As [link] shows, sometimes a planetary nebula appears to be a simple ring. Others have faint shells surrounding the bright ring, which is evidence that there were multiple episodes of mass loss when the star was a red giant (see image (d) in [link]). In a few cases, we see two lobes of matter flowing in opposite directions. Many astronomers think that a considerable number of planetary nebulae basically consist of the same structure, but that the shape we see depends on the viewing angle ([link]). According to this idea, the dying star is surrounded by a very dense, doughnut-shaped disk of gas. (Theorists do not yet have a definite explanation for why the dying star should produce this ring, but many believe that binary stars, which are common, are involved.)
As the star continues to lose mass, any less dense gas that leaves the star cannot penetrate the torus, but the gas can flow outward in directions perpendicular to the disk. If we look perpendicular to the direction of outflow, we see the disk and both of the outward flows. If we look “down the barrel” and into the flows, we see a ring. At intermediate angles, we may see wonderfully complex structures. Compare the viewpoints in [link] with the images in [link].
Planetary nebula shells usually expand at speeds of 20–30 km/s, and a typical planetary nebula has a diameter of about 1 light-year. If we assume that the gas shell has expanded at a constant speed, we can calculate that the shells of all the planetary nebulae visible to us were ejected within the past 50,000 years at most. After this amount of time, the shells have expanded so much that they are too thin and tenuous to be seen. That’s a pretty short time that each planetary nebula can be observed (when compared to the whole lifetime of the star). Given the number of such nebulae we nevertheless see, we must conclude that a large fraction of all stars evolve through the planetary nebula phase. Since we saw that low-mass stars are much more common than high-mass stars, this confirms our view of planetary nebulae as sort of “last gasp” of low-mass star evolution.
The loss of mass by dying stars is a key step in the gigantic cosmic recycling scheme we discussed in Between the Stars: Gas and Dust in Space. Remember that stars form from vast clouds of gas and dust. As they end their lives, stars return part of their gas to the galactic reservoirs of raw material. Eventually, some of the expelled material from aging stars will participate in the formation of new star systems.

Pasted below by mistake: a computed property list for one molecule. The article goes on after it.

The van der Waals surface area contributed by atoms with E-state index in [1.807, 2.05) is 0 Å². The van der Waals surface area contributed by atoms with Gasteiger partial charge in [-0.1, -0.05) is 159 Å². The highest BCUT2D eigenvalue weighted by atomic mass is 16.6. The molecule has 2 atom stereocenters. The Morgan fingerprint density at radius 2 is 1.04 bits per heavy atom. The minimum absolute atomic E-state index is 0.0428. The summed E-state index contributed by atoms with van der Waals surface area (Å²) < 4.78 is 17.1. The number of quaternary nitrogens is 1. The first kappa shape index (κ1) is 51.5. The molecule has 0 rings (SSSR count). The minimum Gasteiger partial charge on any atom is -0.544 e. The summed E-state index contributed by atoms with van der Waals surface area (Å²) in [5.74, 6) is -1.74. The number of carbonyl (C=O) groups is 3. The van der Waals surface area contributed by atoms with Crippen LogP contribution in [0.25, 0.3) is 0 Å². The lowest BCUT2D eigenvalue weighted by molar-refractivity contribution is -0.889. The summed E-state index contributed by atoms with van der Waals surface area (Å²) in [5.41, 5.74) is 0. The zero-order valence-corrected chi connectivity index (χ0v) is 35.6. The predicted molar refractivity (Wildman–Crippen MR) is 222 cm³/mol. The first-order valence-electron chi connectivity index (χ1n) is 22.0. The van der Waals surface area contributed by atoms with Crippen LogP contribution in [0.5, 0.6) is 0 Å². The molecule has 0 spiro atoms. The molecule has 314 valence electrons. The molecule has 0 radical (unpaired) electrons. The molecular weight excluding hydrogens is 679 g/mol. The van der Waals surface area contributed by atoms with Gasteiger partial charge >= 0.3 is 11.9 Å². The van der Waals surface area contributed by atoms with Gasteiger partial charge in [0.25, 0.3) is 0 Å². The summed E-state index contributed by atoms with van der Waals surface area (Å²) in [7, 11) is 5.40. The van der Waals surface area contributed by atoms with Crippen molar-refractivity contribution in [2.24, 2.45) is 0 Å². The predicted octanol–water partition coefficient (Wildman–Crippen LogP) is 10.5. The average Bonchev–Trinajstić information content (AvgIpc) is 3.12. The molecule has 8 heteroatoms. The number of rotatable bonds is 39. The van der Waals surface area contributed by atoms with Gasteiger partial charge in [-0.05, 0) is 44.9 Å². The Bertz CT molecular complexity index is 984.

However, the atoms returned to the Galaxy by an aging star are not necessarily the same ones it received initially. The star, after all, has fused hydrogen and helium to form new elements over the course of its life. And during the red-giant stage, material from the star’s central regions is dredged up and mixed with its outer layers, which can cause further nuclear reactions and the creation of still more new elements. As a result, the winds that blow outward from such stars include atoms that were “newly minted” inside the stars’ cores. (As we will see, this mechanism is even more effective for high-mass stars, but it does work for stars with masses like that of the Sun.) In this way, the raw material of the Galaxy is not only resupplied but also receives infusions of new elements. You might say this cosmic recycling plan allows the universe to get more “interesting” all the time.
How will the evolution of the Sun affect conditions on Earth in the future? Although the Sun has appeared reasonably steady in size and luminosity over recorded human history, that brief span means nothing compared with the timescales we have been discussing. Let’s examine the long-term prospects for our planet.
The Sun took its place on the zero-age main sequence approximately 4.5 billion years ago. At that time, it emitted only about 70% of the energy that it radiates today. One might expect that Earth would have been a lot colder than it is now, with the oceans frozen solid. But if this were the case, it would be hard to explain why simple life forms existed when Earth was less than a billion years old. Scientists now think that the explanation may be that much more carbon dioxide was present in Earth’s atmosphere when it was young, and that a much stronger greenhouse effect kept Earth warm. (In the greenhouse effect, gases like carbon dioxide or water vapor allow the Sun’s light to come in but do not allow the infrared radiation from the ground to escape back into space, so the temperature near Earth’s surface increases.)
Carbon dioxide in Earth’s atmosphere has steadily declined as the Sun has increased in luminosity. As the brighter Sun increases the temperature of Earth, rocks weather faster and react with carbon dioxide, removing it from the atmosphere. The warmer Sun and the weaker greenhouse effect have kept Earth at a nearly constant temperature for most of its life. This remarkable coincidence, which has resulted in fairly stable climatic conditions, has been the key in the development of complex life-forms on our planet.
As a result of changes caused by the buildup of helium in its core, the Sun will continue to increase in luminosity as it grows older, and more and more radiation will reach Earth. For a while, the amount of carbon dioxide will continue to decrease. (Note that this effect counteracts increases in carbon dioxide from human activities, but on a much-too-slow timescale to undo the changes in climate that are likely to occur in the next 100 years.)